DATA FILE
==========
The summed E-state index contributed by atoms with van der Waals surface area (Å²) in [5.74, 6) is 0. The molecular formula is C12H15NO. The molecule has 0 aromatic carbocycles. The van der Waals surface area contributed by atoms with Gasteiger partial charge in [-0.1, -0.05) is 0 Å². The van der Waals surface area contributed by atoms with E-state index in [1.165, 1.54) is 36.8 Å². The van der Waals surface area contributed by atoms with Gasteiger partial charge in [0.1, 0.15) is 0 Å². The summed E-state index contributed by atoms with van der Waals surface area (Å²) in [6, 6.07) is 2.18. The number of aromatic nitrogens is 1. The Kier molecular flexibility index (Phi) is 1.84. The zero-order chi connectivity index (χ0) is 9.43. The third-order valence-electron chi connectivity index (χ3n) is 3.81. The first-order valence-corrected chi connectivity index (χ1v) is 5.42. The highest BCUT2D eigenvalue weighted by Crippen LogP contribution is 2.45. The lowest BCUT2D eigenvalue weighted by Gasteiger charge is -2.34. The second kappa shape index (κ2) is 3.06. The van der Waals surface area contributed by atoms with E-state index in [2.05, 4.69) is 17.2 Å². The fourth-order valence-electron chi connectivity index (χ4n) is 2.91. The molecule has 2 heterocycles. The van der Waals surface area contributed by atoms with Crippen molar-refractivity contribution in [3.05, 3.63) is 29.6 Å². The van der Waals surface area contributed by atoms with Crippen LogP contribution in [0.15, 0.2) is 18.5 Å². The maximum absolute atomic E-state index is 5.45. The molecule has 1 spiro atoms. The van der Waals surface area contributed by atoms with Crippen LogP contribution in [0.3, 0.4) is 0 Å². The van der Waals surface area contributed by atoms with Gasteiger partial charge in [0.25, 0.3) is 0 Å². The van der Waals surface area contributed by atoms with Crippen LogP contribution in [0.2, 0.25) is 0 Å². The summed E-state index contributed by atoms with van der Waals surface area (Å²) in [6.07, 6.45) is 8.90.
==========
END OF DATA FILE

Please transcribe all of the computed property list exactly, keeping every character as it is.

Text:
The summed E-state index contributed by atoms with van der Waals surface area (Å²) in [5.74, 6) is 0. The molecular formula is C12H15NO. The molecule has 0 aromatic carbocycles. The van der Waals surface area contributed by atoms with Gasteiger partial charge in [-0.1, -0.05) is 0 Å². The van der Waals surface area contributed by atoms with E-state index in [1.165, 1.54) is 36.8 Å². The van der Waals surface area contributed by atoms with Gasteiger partial charge in [0.1, 0.15) is 0 Å². The summed E-state index contributed by atoms with van der Waals surface area (Å²) in [6, 6.07) is 2.18. The number of aromatic nitrogens is 1. The Kier molecular flexibility index (Phi) is 1.84. The zero-order chi connectivity index (χ0) is 9.43. The third-order valence-electron chi connectivity index (χ3n) is 3.81. The first-order valence-corrected chi connectivity index (χ1v) is 5.42. The highest BCUT2D eigenvalue weighted by Crippen LogP contribution is 2.45. The lowest BCUT2D eigenvalue weighted by Gasteiger charge is -2.34. The second kappa shape index (κ2) is 3.06. The van der Waals surface area contributed by atoms with E-state index in [2.05, 4.69) is 17.2 Å². The fourth-order valence-electron chi connectivity index (χ4n) is 2.91. The molecule has 2 heterocycles. The van der Waals surface area contributed by atoms with Crippen molar-refractivity contribution in [3.05, 3.63) is 29.6 Å². The van der Waals surface area contributed by atoms with Crippen LogP contribution in [0.15, 0.2) is 18.5 Å². The maximum absolute atomic E-state index is 5.45. The molecule has 1 spiro atoms. The van der Waals surface area contributed by atoms with Crippen LogP contribution in [0.3, 0.4) is 0 Å². The van der Waals surface area contributed by atoms with Gasteiger partial charge in [0.25, 0.3) is 0 Å². The van der Waals surface area contributed by atoms with Crippen LogP contribution in [0.2, 0.25) is 0 Å². The summed E-state index contributed by atoms with van der Waals surface area (Å²) in [6.07, 6.45) is 8.90.